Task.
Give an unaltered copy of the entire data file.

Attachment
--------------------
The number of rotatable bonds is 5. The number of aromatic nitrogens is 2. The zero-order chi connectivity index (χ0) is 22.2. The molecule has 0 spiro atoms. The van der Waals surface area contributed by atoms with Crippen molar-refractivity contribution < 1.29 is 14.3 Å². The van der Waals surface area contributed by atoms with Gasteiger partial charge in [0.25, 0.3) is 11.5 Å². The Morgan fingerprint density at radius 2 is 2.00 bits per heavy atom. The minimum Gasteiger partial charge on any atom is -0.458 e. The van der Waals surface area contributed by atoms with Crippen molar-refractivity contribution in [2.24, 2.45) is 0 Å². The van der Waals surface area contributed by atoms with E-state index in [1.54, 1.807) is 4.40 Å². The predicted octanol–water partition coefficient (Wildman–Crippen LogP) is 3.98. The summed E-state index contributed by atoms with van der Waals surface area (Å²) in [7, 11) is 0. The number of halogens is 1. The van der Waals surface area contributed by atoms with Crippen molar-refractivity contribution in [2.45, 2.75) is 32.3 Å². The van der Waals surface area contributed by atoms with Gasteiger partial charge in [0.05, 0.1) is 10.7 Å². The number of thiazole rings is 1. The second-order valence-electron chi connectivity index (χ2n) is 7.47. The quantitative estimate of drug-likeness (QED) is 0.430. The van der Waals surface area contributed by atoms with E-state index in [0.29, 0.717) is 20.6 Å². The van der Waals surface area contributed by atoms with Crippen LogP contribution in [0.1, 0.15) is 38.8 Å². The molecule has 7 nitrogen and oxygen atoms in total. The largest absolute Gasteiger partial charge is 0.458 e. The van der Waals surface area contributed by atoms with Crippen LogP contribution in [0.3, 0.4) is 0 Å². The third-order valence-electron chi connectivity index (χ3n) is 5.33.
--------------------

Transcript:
The number of rotatable bonds is 5. The number of aromatic nitrogens is 2. The zero-order chi connectivity index (χ0) is 22.2. The molecule has 0 spiro atoms. The van der Waals surface area contributed by atoms with Crippen molar-refractivity contribution < 1.29 is 14.3 Å². The van der Waals surface area contributed by atoms with Gasteiger partial charge in [0.25, 0.3) is 11.5 Å². The Morgan fingerprint density at radius 2 is 2.00 bits per heavy atom. The minimum Gasteiger partial charge on any atom is -0.458 e. The van der Waals surface area contributed by atoms with Crippen molar-refractivity contribution in [2.24, 2.45) is 0 Å². The van der Waals surface area contributed by atoms with E-state index in [1.54, 1.807) is 4.40 Å². The predicted octanol–water partition coefficient (Wildman–Crippen LogP) is 3.98. The summed E-state index contributed by atoms with van der Waals surface area (Å²) in [7, 11) is 0. The number of halogens is 1. The van der Waals surface area contributed by atoms with Crippen molar-refractivity contribution in [2.45, 2.75) is 32.3 Å². The van der Waals surface area contributed by atoms with Gasteiger partial charge in [0.05, 0.1) is 10.7 Å². The number of thiazole rings is 1. The second-order valence-electron chi connectivity index (χ2n) is 7.47. The quantitative estimate of drug-likeness (QED) is 0.430. The van der Waals surface area contributed by atoms with E-state index in [0.29, 0.717) is 20.6 Å². The van der Waals surface area contributed by atoms with Crippen LogP contribution in [0.1, 0.15) is 38.8 Å². The molecule has 7 nitrogen and oxygen atoms in total. The largest absolute Gasteiger partial charge is 0.458 e. The van der Waals surface area contributed by atoms with Crippen LogP contribution in [0.3, 0.4) is 0 Å². The third-order valence-electron chi connectivity index (χ3n) is 5.33.